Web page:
- Autograph letter signed ("Notingham"), to Dr Julius Caesar, Judge of the Admiralty
Informing him that "at my coming home I found my wife very extreme seke soo as if the world lay on it I wold not goo from her tell I saw her better," and asking him to inform fellow members of the Admiralty that he will not be able to attend a coming meeting but "the cause is gret therfoe it weer good you kept the tyme and day," one page, folio (290 x 195 mm), integral autograph address leaf, "this Sonday the last of Ja" [i.e., 31 January 1602]; neat repairs, slight adhesive residue from former mount. Housed with two other items in a green cloth folding-box and morocco-backed slipcase.
Enys family of Enys, Cornwall (Bonhams, 28 September 2004, lot 73). acquisition: Purchased at the foregoing sale through Bernard Quaritch
Both the Earl of Nottingham — best known as the hero of the Armada — and his wife were at the heart of Queen Elizabeth's court; Katherine (née
Carey), Countess of Nottingham, was a cousin of the Queen and one of her closest confidantes for more than forty years. The countess died a year after this anxious letter was written, and her death was a cause of great grief to the Queen. In his Memoirs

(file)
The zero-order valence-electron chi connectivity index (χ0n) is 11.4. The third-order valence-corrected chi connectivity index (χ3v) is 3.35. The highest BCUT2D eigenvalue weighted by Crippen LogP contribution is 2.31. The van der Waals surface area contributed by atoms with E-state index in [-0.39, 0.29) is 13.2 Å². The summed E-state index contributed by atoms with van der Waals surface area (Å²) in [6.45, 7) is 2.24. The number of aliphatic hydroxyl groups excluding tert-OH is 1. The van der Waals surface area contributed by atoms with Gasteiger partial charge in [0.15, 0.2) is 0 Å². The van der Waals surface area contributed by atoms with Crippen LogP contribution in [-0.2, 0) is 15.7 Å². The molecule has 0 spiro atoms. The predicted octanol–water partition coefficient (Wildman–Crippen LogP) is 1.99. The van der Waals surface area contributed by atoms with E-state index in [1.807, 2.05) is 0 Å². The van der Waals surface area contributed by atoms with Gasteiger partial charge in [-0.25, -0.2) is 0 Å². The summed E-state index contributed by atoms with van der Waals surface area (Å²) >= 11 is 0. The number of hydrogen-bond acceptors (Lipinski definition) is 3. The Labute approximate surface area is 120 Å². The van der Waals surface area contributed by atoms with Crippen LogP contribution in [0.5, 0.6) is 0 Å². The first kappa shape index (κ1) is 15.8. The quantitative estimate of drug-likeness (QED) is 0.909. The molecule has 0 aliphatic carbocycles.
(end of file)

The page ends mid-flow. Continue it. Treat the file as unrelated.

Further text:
Robert Carey recalls coming to court two weeks after the Countess's death:
"I found her in one of her withdrawing chambers, sitting low upon her cushions. She called me to her, I kissed her hand, and told her it was my chiefest happiness to see her in safety and in health, which I wished might long continue. She took me by the hand, and wrung it hard, and said, 'No, Robin, I am not well,' and then discoursed with me of her indisposition, and that her heart had been sad and heavy for ten or twelve days, and in her discourse she fetched not so few as forty or fifty great sighs. I was grieved at the first to see her in this plight; for in all my lifetime before I never knew her fetch a sigh, but when the Queen of Scots was beheaded."
Queen Elizabeth herself died two weeks later.